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A mightily impressive debut
on 2 June 2008
Show Me The Sky is a mightily impressive debut.
The novel has five strands of narrative: a British policeman who has gone awol in Australia to try to trace a missing rock star; a motorcyclist dying in a dry creek in the Australian outback; an 1830s diary of a native Fijian who is returning to the Antipodes with missionaries having been converted and educated in England; a teenage runaway in England; and an unhappy rockstar.
A ever in such novels, the strands come together at the end and a coherent story appears. The danger is that this looks contrived - although if it is viewed in reverse it is a single story that has been separated into five strands. In this case, though, the novel manages to steer the course quite well. Most of the voices seem quite different - perhaps the policeman and the motorcyclist aren't obviously different, but any confusion is dispelled by Part 2. The rock star narrative seems the weakest, although it offers quite an interesting perspective - the reluctant star who sees the music as a job and would rather pursue his interests of social history and personal development. However, in the interests of creating a distinct voice, Billy K seems rather staccato and needlessly gobby for a man who is supposed to be sensitive. The rock industry world he inhabits is similarly stereotypical with its deferential journalists, inarticulate artistes, sinister executives and inane groupies.
The strength, though, is in the narratives of the motorcyclist and the historical diary. Both offer a wonderful, three dimensional portrayal of the two situations. In the case of Cal, the motorcyclist, the hopelessness of the situation is obvious, but the tone is never maudlin. The position doesn't develop much, it just deteriorates - yet it never becomes boring. Cal's fate is made clear quite early on (in another narrative) but it is still fascinating to watch it play out. Similarly, we know that Nelson Babbage, the returning Fijian, is not going to have a happy time. A black man in white man's clothes - accepted by neither his fellow travellers nor, ultimately, by his countrymen - he is a disaster waiting to happen. The cameo roles of the missionaries is played out with brilliance, particularly Rev. Thomas who has little cultural understanding but a large stage on which to play out his ignorance. Nelson's naive faith and Rev. Thomas's cynicism make for horrific contrast.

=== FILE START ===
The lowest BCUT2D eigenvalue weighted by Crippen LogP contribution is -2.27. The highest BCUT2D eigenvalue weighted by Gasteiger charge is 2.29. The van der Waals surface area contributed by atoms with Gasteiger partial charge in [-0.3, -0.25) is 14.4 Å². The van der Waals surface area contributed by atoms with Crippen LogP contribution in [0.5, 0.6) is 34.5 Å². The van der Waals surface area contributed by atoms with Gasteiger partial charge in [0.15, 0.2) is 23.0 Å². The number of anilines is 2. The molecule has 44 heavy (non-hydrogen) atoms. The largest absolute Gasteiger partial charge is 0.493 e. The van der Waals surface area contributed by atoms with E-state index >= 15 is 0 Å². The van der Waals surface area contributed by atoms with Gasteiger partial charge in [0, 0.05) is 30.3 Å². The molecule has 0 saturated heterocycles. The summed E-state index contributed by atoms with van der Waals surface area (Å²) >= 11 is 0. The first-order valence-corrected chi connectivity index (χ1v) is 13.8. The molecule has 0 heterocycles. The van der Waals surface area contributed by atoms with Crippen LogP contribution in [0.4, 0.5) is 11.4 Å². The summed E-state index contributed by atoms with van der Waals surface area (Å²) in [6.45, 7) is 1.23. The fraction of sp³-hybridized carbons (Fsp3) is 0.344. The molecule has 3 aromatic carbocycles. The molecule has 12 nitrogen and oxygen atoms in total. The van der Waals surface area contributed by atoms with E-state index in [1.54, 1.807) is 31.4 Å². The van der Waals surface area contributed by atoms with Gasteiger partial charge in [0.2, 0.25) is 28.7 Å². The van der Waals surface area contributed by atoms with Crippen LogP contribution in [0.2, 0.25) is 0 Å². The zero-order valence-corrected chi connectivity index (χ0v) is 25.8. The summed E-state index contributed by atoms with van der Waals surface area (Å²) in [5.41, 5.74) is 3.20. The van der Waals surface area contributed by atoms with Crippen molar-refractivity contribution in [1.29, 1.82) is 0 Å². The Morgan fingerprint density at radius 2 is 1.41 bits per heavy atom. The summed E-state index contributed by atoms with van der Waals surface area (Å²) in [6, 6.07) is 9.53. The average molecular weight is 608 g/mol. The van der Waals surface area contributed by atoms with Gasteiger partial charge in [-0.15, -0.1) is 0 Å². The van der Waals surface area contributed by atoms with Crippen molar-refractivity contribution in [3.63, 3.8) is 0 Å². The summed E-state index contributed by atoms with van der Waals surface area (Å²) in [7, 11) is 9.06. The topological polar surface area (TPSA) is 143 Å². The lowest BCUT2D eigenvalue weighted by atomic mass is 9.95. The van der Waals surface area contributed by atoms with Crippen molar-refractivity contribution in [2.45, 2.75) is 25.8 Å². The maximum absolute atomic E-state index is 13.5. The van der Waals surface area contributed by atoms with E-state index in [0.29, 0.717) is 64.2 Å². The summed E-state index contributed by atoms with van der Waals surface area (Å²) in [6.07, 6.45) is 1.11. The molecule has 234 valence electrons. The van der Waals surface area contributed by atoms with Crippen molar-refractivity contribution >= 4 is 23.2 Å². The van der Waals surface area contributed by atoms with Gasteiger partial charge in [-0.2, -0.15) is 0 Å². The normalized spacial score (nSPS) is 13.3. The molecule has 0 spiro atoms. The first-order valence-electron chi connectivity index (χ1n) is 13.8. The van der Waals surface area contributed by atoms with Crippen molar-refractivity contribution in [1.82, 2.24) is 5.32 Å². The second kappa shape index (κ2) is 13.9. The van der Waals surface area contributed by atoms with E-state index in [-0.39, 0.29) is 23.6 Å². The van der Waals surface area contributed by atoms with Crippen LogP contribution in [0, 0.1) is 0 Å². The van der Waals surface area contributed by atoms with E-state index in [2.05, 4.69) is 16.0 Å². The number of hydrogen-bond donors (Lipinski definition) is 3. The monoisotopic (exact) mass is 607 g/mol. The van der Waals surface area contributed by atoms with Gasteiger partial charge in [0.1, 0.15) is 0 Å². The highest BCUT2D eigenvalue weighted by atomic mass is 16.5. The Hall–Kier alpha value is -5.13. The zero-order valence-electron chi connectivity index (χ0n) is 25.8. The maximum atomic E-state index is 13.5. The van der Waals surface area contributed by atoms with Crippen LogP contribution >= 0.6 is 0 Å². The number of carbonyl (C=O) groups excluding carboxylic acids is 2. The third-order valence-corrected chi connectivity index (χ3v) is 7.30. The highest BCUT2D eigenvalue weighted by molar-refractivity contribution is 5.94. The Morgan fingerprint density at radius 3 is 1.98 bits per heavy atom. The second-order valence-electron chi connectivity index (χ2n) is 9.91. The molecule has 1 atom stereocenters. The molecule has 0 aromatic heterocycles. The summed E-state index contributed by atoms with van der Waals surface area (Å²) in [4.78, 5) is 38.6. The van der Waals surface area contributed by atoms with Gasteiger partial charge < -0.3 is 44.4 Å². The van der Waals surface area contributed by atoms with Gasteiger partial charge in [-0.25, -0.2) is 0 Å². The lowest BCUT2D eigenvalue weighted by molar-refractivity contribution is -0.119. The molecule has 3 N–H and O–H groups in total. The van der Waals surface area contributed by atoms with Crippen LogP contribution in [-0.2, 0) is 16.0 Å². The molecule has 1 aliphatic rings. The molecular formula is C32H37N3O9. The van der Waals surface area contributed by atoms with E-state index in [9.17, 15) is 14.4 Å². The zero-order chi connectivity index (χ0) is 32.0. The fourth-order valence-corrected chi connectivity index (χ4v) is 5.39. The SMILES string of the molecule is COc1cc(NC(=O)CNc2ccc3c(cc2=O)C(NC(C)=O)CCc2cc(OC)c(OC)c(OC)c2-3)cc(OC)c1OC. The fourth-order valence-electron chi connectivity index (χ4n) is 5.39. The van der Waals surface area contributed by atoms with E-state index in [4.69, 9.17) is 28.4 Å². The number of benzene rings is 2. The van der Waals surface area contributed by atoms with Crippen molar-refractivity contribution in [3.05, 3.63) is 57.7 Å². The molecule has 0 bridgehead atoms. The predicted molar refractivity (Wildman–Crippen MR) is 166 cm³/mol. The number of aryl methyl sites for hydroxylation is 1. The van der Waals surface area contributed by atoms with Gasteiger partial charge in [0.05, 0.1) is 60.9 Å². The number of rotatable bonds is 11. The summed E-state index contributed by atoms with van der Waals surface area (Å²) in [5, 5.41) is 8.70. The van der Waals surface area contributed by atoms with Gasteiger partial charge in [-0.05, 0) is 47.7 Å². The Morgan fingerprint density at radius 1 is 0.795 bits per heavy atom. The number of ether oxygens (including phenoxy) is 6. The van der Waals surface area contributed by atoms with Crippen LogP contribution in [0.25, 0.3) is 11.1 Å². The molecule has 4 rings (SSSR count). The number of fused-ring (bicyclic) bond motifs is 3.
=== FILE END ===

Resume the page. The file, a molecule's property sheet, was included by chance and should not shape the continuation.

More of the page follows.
James Dent, the policeman, is well written but one is left wondering exactly why he would abandon his job to hunt for Billy K. OK, he thinks he is the only man who can find him, but it isn't obvious why this should be so. And in his work he does seem to make some amazing leaps of deduction to keep the story going. Perhaps the balance between the five strands means that the James Dent story has been simplified a little too much - but it is still engaging and does offer the story some much needed action. It's also tempting to think that the James Dent narrative holds the other strands together, but in fact they are all interdependent - a Gordian knot of themes including abandonment, determination, struggle against inevitability, and personal identity. It shows a chain of actions and consequences that spans lives and generations.
Show Me The Sky is not quite perfect, but it comes close and deserves success for such an ambitious concept. It presents no great answers, offers no shining new insights, but does intrigue and entertain. Some of the writing is understated brilliance. The ability to switch from current vernacular to the proper writings of the 1830s seems effortless. And the colours and imagery lift from the page.
I absolutely recommend this book.